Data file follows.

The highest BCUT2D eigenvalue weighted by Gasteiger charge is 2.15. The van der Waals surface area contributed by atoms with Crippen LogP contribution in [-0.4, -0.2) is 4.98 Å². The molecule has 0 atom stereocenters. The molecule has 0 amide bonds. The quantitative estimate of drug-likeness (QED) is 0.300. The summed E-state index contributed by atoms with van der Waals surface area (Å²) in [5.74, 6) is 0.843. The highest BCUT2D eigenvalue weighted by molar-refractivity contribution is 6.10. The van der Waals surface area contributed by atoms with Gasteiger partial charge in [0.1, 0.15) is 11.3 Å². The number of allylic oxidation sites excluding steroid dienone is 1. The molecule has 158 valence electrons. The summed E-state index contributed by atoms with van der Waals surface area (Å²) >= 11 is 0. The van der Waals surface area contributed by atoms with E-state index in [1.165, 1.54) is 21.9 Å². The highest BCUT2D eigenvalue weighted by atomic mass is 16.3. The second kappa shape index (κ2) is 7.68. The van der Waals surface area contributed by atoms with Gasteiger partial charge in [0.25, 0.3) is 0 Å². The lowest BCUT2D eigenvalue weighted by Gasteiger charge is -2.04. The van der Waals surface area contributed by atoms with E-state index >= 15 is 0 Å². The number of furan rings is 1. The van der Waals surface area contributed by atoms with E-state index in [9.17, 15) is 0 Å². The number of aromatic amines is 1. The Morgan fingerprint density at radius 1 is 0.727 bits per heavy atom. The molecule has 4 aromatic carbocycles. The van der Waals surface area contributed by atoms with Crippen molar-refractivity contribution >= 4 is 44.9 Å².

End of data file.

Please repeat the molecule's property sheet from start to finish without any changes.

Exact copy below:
The highest BCUT2D eigenvalue weighted by Gasteiger charge is 2.15. The van der Waals surface area contributed by atoms with Crippen LogP contribution in [-0.4, -0.2) is 4.98 Å². The molecule has 0 atom stereocenters. The molecule has 0 amide bonds. The quantitative estimate of drug-likeness (QED) is 0.300. The summed E-state index contributed by atoms with van der Waals surface area (Å²) in [5.74, 6) is 0.843. The highest BCUT2D eigenvalue weighted by molar-refractivity contribution is 6.10. The van der Waals surface area contributed by atoms with Gasteiger partial charge in [0.1, 0.15) is 11.3 Å². The number of allylic oxidation sites excluding steroid dienone is 1. The molecule has 158 valence electrons. The summed E-state index contributed by atoms with van der Waals surface area (Å²) >= 11 is 0. The van der Waals surface area contributed by atoms with E-state index in [1.165, 1.54) is 21.9 Å². The highest BCUT2D eigenvalue weighted by atomic mass is 16.3. The second kappa shape index (κ2) is 7.68. The van der Waals surface area contributed by atoms with Gasteiger partial charge in [0.25, 0.3) is 0 Å². The lowest BCUT2D eigenvalue weighted by Gasteiger charge is -2.04. The van der Waals surface area contributed by atoms with E-state index >= 15 is 0 Å². The number of furan rings is 1. The van der Waals surface area contributed by atoms with E-state index in [9.17, 15) is 0 Å². The number of aromatic amines is 1. The Morgan fingerprint density at radius 1 is 0.727 bits per heavy atom. The molecule has 4 aromatic carbocycles. The van der Waals surface area contributed by atoms with Crippen molar-refractivity contribution >= 4 is 44.9 Å².